ASMs are prescribed by your doctor with the main aim to prevent all seizures using the lowest possible dosage and the least side effects. There are many different ASMs/AEDs and it is not unusual for one drug to not be sufficiently effective and for your clinician to recommend a different one.

Your doctor will always start you on a low dose to allow your body to get used to the medication, and build up slowly over time until seizures are considered well-controlled.The time it takes to get seizures under control varies widely; some peoples’ seizures are controlled with the first medication they try, but for others the process of reaching a maintenance dose can take weeks or months.   It is important to follow the advice given by your doctor for starting, stopping or changing medication or dosage.

To learn more about types of epilepsy medication in the UK, generic versus brand name ASMs, and how to get them, click here.

What if medication doesn’t stop my seizures?

Unfortunately, in one third of people with epilepsy, some seizures do not respond well to anti-seizure medication.  This is often referred to as ‘refractory’, ‘uncontrolled’ or ‘intractable’ epilepsy.

If you and your doctor have tried two or more different types of ASMs and you are still having seizures you should be referred to a specialist epilepsy centre for further help.  Specialists will try different ways to control your seizures and may suggest different types of treatment.

What kind of things can trigger seizures?

Some people might find that their seizures occur in a pattern, or are more frequent, under particular circumstances. These are called ‘triggers’ – they do not cause seizures, but they make them more likely. Not everyone will have seizure triggers and the conditions that trigger one person can be different for earch person. It can be a good idea to keep track of any factors or conditions that you notice before any seizures to help identify any patterns of seizure activity over time.

Some of the most commonly reported seizure triggers are;

  • Time of day (morning or night seizures)
  • Not taking medication
  • Lack of sleep or tiredness
  • Feeling stressed or anxious
  • Alcohol or recreational drug use
  • Monthly hormonal cycle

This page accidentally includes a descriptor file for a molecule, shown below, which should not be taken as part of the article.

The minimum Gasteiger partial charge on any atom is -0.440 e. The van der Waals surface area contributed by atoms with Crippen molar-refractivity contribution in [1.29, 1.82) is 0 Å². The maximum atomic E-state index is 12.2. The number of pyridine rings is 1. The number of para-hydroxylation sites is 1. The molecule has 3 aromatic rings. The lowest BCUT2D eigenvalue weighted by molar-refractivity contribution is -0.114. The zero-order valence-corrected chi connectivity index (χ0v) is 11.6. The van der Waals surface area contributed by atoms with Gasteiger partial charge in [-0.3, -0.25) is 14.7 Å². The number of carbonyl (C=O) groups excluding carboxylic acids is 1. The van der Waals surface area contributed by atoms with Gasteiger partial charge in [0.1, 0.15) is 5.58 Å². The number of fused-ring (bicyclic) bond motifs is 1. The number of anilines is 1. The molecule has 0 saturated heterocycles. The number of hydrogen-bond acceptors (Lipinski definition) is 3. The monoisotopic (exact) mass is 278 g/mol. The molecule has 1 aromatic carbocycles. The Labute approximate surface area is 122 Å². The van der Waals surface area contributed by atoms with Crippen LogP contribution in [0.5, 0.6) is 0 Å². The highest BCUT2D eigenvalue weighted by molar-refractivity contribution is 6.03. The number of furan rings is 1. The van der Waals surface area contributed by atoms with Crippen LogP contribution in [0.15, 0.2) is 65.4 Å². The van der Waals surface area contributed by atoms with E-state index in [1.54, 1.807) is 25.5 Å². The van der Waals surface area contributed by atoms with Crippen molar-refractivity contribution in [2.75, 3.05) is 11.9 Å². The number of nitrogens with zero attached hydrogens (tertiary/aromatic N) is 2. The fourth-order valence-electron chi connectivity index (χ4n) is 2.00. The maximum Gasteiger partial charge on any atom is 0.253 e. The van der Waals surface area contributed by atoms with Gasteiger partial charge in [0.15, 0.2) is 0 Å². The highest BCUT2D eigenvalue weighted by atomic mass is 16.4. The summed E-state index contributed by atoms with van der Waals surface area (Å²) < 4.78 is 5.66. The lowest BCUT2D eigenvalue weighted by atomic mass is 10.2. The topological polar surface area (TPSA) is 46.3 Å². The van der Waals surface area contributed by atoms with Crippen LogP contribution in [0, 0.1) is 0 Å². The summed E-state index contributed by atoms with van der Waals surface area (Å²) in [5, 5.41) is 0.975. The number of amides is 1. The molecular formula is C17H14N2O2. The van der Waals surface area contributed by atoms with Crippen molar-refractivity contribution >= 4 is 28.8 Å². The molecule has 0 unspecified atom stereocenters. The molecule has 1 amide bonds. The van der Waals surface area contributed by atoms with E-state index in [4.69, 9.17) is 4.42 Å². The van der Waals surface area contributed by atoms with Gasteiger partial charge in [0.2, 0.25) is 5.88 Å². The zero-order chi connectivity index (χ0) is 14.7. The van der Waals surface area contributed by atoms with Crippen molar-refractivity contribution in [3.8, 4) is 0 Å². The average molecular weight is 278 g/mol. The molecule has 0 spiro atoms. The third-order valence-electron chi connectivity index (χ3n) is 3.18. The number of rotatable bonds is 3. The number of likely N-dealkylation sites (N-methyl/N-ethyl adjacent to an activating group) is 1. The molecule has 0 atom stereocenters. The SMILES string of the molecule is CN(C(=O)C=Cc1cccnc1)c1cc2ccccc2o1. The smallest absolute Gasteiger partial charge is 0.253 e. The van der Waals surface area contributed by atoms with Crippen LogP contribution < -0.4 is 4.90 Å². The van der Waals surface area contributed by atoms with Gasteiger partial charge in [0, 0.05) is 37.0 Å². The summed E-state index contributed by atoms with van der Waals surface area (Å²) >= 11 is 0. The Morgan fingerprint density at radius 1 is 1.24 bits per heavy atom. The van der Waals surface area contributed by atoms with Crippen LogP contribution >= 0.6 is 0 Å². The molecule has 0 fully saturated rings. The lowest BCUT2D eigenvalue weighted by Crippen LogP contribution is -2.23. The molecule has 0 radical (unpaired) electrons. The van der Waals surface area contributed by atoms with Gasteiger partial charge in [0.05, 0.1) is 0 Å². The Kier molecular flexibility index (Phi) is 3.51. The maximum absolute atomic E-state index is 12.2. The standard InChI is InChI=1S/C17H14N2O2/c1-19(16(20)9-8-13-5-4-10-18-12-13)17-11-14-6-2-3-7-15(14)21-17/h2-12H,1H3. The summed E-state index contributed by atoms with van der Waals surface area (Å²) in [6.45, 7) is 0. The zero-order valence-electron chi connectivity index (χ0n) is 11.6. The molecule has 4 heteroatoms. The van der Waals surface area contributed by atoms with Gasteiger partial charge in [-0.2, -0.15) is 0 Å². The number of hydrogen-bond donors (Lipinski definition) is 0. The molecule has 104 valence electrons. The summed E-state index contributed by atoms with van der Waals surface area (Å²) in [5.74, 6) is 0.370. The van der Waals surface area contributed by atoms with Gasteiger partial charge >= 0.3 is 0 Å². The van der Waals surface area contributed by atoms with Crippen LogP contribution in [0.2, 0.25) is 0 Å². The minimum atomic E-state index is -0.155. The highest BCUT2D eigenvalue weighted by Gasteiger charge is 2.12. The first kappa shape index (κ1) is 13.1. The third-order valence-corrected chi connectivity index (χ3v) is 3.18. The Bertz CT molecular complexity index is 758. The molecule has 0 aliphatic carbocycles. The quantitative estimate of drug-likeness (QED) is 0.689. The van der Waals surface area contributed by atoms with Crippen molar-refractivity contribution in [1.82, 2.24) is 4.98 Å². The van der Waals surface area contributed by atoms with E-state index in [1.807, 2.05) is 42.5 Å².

• Not eating well, skipping meals or waiting long times between meals.
  • Other illness (with and without fever)

We recommend keeping a seizure diary to help determine any triggers or particular patterns; after every seizure, take note of what you were doing and how you were feeling beforehand. This way, you may be able to identify a pattern or learn to lower the risk of seizure from specific triggers.

Should I drive if I have a seizure or epilepsy?

If you have a seizure or are diagnosed with epilepsy as a result of your cavernoma you must stop driving and inform the DVLA as soon as you can.  Having seizures or epilepsy does not automatically mean that you will not be allowed to learn how to drive or lose your licence forever – this is not always the case.

Please consult our ‘Driving and epilepsy’ guide for everything you need to know.

What are the risks of seizure from cavernoma in pregnancy?

If you have epilepsy or are concerned about the risk of seizures, it is important that your neurologist or epilepsy nurse specialist advises you early on in your pregnancy alongside the antenatal care provided by your obstetrician. A neurologist or epilepsy nurse specialist will know whether you should adjust the dose of your anti-epileptic drugs and will be able to give you other guidance. Women with epilepsy should take folic acid at the higher dose of 5mg daily, to reduce the risk of the baby developing birth defects such as spina bifida.

For more information, check out our ‘Pregnancy, childbirth and cavernoma’ information booklet.

For more information and support please contact our helpline on 01305 213 876.